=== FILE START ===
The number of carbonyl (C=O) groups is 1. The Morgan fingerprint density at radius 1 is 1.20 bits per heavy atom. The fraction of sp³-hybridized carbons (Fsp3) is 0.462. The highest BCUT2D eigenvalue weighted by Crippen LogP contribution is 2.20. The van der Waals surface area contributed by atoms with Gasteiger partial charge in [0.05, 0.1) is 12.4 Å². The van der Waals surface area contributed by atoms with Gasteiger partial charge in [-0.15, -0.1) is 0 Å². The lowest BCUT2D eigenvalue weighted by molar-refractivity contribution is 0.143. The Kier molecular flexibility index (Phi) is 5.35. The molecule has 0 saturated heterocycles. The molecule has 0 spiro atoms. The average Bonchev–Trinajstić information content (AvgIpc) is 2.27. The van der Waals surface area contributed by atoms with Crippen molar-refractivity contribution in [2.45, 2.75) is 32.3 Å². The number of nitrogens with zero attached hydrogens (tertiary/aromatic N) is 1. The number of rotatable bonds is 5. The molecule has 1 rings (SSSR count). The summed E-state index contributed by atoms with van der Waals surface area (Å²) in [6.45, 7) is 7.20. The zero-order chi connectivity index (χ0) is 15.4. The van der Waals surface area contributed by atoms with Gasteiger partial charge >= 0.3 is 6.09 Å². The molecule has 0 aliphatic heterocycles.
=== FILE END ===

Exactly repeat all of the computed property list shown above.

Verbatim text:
The number of carbonyl (C=O) groups is 1. The Morgan fingerprint density at radius 1 is 1.20 bits per heavy atom. The fraction of sp³-hybridized carbons (Fsp3) is 0.462. The highest BCUT2D eigenvalue weighted by Crippen LogP contribution is 2.20. The van der Waals surface area contributed by atoms with Gasteiger partial charge in [0.05, 0.1) is 12.4 Å². The van der Waals surface area contributed by atoms with Gasteiger partial charge in [-0.15, -0.1) is 0 Å². The lowest BCUT2D eigenvalue weighted by molar-refractivity contribution is 0.143. The Kier molecular flexibility index (Phi) is 5.35. The molecule has 0 saturated heterocycles. The molecule has 0 spiro atoms. The average Bonchev–Trinajstić information content (AvgIpc) is 2.27. The van der Waals surface area contributed by atoms with Crippen molar-refractivity contribution in [2.45, 2.75) is 32.3 Å². The number of nitrogens with zero attached hydrogens (tertiary/aromatic N) is 1. The number of rotatable bonds is 5. The molecule has 1 rings (SSSR count). The summed E-state index contributed by atoms with van der Waals surface area (Å²) in [6.45, 7) is 7.20. The zero-order chi connectivity index (χ0) is 15.4. The van der Waals surface area contributed by atoms with Gasteiger partial charge >= 0.3 is 6.09 Å². The molecule has 0 aliphatic heterocycles.